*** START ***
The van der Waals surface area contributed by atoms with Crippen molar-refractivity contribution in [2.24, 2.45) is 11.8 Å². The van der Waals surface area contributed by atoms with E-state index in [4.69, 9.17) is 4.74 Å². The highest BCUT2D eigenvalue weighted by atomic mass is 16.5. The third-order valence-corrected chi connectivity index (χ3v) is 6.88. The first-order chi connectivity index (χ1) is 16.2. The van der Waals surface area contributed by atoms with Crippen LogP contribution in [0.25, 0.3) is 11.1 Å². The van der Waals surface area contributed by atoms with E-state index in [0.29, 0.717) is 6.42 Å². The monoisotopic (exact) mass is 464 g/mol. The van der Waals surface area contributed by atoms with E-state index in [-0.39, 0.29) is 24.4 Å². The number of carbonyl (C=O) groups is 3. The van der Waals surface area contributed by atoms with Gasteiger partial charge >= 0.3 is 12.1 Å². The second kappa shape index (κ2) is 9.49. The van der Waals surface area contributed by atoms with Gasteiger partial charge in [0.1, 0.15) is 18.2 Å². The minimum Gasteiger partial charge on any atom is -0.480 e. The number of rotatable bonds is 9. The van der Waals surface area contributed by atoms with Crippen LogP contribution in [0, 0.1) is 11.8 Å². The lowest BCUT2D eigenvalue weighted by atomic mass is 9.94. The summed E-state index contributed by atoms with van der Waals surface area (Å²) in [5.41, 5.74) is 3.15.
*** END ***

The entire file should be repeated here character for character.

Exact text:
The van der Waals surface area contributed by atoms with Crippen molar-refractivity contribution in [2.24, 2.45) is 11.8 Å². The van der Waals surface area contributed by atoms with E-state index in [4.69, 9.17) is 4.74 Å². The highest BCUT2D eigenvalue weighted by atomic mass is 16.5. The third-order valence-corrected chi connectivity index (χ3v) is 6.88. The first-order chi connectivity index (χ1) is 16.2. The van der Waals surface area contributed by atoms with Crippen LogP contribution in [0.25, 0.3) is 11.1 Å². The van der Waals surface area contributed by atoms with E-state index in [0.29, 0.717) is 6.42 Å². The monoisotopic (exact) mass is 464 g/mol. The van der Waals surface area contributed by atoms with E-state index in [-0.39, 0.29) is 24.4 Å². The number of carbonyl (C=O) groups is 3. The van der Waals surface area contributed by atoms with Gasteiger partial charge >= 0.3 is 12.1 Å². The second kappa shape index (κ2) is 9.49. The van der Waals surface area contributed by atoms with Gasteiger partial charge in [0.1, 0.15) is 18.2 Å². The minimum Gasteiger partial charge on any atom is -0.480 e. The number of rotatable bonds is 9. The van der Waals surface area contributed by atoms with Crippen LogP contribution in [0, 0.1) is 11.8 Å². The lowest BCUT2D eigenvalue weighted by atomic mass is 9.94. The summed E-state index contributed by atoms with van der Waals surface area (Å²) in [5.41, 5.74) is 3.15.